Hebrew University, already a world-class educational institution off-line, will now be joining other universities online, as it implements courses over Internet, open to anyone, anywhere, at anytime — similar to courses at MIT, Princeton, and Stanford.
The new courses are the result of a deal with Coursera, the brainchild of two Stanford University graduates. The site offers some 200 undergraduate and graduate courses in a broad range of disciplines, including medicine, literature, history and computer science, among others. Students can view lectures by top professors in their fields, and along with lectures, courses may include assignments, exams, online and in-person discussion forums, and more.
Some of the courses offer certificates, and all include tests, homework, and all the other trappings of a “real” college course. Courses run between six and 10 weeks, and so far, over a million students from 196 countries (about 12,000 from Israel) are enrolled in the (currently) non-credit courses. The difference between Coursera courses and other online learning experiences, say the site’s founders, is the intensity of the work, the ability to interact with professors, and the way interaction, feedback, and testing are structured, as well as the quality of teaching.
Hebrew University is the first Israeli school to join the program, and will be contributing its own special Israeli “spice” to the Coursera mix. The school will initially offer three courses, with the goal of adding more over time. The courses will be taught by Prof. Idan Segev, head of the Department of Neurobiology and member of the Interdisciplinary Center for Neural Computation; Prof. Yaakov Nahmias, director of the Center for Bioengineering; and Prof. Jonathan Garb, the 2010 recipient of the Hebrew University President’s Prize for Outstanding Researcher, who teaches at the Department of Jewish Thought at the Mandel Institute of Jewish Studies.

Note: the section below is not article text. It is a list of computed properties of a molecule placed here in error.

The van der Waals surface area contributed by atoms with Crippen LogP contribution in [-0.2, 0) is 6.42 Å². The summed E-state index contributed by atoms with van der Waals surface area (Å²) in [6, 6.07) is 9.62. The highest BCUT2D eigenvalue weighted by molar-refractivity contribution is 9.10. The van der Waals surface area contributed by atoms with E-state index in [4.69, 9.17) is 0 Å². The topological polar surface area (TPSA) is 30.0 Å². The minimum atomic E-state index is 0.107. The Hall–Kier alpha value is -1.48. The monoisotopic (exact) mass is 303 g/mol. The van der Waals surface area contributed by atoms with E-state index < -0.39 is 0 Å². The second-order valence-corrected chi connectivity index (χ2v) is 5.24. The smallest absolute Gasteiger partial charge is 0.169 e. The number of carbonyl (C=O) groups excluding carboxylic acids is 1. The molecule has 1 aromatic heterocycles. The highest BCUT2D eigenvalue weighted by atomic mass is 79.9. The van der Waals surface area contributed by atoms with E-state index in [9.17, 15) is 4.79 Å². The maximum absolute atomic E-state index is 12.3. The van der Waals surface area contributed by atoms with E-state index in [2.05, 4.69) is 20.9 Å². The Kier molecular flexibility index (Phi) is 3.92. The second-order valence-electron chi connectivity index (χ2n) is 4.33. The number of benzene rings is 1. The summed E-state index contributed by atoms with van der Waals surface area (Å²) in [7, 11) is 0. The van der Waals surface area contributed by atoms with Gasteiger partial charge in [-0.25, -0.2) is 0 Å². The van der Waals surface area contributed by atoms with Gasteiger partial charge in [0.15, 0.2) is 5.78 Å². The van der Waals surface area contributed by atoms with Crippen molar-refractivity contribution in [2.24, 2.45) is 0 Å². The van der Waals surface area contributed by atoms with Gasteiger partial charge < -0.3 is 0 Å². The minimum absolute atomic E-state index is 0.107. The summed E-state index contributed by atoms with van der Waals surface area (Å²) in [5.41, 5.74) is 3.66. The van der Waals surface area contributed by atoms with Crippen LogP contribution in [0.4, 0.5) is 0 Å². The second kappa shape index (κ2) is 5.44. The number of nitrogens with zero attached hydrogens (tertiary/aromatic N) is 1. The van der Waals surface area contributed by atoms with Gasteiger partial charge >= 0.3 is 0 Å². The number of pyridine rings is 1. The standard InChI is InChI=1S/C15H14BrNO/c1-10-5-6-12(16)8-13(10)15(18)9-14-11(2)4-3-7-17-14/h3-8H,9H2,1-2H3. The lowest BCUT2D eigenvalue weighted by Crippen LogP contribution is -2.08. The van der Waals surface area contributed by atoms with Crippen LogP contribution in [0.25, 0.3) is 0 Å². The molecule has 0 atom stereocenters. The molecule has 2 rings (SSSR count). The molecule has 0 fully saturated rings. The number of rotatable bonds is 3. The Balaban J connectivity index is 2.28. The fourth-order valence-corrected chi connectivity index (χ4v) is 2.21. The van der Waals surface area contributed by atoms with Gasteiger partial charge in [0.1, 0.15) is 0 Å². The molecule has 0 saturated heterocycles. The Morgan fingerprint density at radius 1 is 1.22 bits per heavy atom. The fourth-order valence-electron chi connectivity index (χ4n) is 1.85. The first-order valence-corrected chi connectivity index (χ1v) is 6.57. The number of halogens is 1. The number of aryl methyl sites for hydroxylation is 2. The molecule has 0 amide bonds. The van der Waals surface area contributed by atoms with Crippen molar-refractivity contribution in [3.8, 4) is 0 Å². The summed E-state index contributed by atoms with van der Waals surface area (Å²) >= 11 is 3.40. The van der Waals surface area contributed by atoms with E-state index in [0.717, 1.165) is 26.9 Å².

The new collaboration with Hebrew University is a sort of homecoming for Daphne Koller, one of Coursera’s founders, who herself received her bachelor’s and master’s degrees from the school. Koller presented the project at the 2011 TED (Technology, Entertainment and Design conference) as a way to democratize higher education. Although, she said, most Americans were concerned with the rising cost of health care, higher education costs have risen even further, jumping 550% since 1985. As many as half of those who do graduate are unable to get jobs in their fields.
That, of course, is not true of those at the top institutions; they can have any job they want, and in their own fields. In order to “share the wealth,” Koller and her partner Andrew Ng started Coursera.
Koller said that she was very pleased with the new arrangement. “Coursera is dedicated to creating better educational opportunities inside and outside the classroom, and we could not do it without the blessing and commitment of universities,” she said. “We’re fortunate to have the support of top academic institutions like Hebrew University as we move toward our shared goal of providing a high-quality education to everyone around the world.”
Hebrew University President Prof. Menahem Ben-Sasson said that “Hebrew University’s mission is to share our knowledge and research with the world, and we welcome this opportunity join with other top universities to satisfy the worldwide hunger for education. Technology will play an ever-increasing role in the delivery of knowledge to diverse populations, from university students to people who have no access to formal learning.
“We are particularly impressed by Coursera’s vision, technology platform, and focus on partnering with top-tier universities to make quality content available outside the classroom. We look forward to learning from this experience in offering massive open online courses,” Ben-Sasson added.